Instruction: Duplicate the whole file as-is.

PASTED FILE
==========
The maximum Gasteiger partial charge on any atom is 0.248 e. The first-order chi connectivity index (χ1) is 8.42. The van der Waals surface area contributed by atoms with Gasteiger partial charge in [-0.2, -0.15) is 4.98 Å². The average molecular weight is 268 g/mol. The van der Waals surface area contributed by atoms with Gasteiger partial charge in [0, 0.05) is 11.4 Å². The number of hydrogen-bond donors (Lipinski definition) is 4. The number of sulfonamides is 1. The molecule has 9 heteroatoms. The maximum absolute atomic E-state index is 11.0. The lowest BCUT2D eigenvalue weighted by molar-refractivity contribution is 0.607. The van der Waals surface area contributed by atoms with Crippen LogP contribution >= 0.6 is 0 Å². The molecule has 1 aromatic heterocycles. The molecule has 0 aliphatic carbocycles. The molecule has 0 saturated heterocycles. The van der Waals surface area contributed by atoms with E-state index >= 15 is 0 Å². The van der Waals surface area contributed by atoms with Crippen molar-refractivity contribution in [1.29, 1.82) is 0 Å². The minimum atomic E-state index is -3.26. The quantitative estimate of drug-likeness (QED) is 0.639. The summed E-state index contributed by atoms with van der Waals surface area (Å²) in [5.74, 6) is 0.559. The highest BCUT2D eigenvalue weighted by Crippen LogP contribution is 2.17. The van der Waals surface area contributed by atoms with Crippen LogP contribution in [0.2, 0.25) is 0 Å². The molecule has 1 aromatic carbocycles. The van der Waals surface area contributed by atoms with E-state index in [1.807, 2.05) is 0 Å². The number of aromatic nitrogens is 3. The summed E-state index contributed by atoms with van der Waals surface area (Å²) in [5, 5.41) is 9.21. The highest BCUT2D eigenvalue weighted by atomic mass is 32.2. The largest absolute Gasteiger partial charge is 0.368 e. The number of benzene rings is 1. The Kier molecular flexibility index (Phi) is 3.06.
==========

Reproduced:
The maximum Gasteiger partial charge on any atom is 0.248 e. The first-order chi connectivity index (χ1) is 8.42. The van der Waals surface area contributed by atoms with Gasteiger partial charge in [-0.2, -0.15) is 4.98 Å². The average molecular weight is 268 g/mol. The van der Waals surface area contributed by atoms with Gasteiger partial charge in [0, 0.05) is 11.4 Å². The number of hydrogen-bond donors (Lipinski definition) is 4. The number of sulfonamides is 1. The molecule has 9 heteroatoms. The maximum absolute atomic E-state index is 11.0. The lowest BCUT2D eigenvalue weighted by molar-refractivity contribution is 0.607. The van der Waals surface area contributed by atoms with Crippen LogP contribution >= 0.6 is 0 Å². The molecule has 1 aromatic heterocycles. The molecule has 0 aliphatic carbocycles. The molecule has 0 saturated heterocycles. The van der Waals surface area contributed by atoms with E-state index >= 15 is 0 Å². The van der Waals surface area contributed by atoms with Crippen molar-refractivity contribution in [1.29, 1.82) is 0 Å². The minimum atomic E-state index is -3.26. The quantitative estimate of drug-likeness (QED) is 0.639. The summed E-state index contributed by atoms with van der Waals surface area (Å²) in [5.74, 6) is 0.559. The highest BCUT2D eigenvalue weighted by Crippen LogP contribution is 2.17. The van der Waals surface area contributed by atoms with Crippen LogP contribution in [0.2, 0.25) is 0 Å². The molecule has 1 aromatic carbocycles. The van der Waals surface area contributed by atoms with E-state index in [1.807, 2.05) is 0 Å². The number of aromatic nitrogens is 3. The summed E-state index contributed by atoms with van der Waals surface area (Å²) in [5, 5.41) is 9.21. The highest BCUT2D eigenvalue weighted by atomic mass is 32.2. The largest absolute Gasteiger partial charge is 0.368 e. The number of benzene rings is 1. The Kier molecular flexibility index (Phi) is 3.06.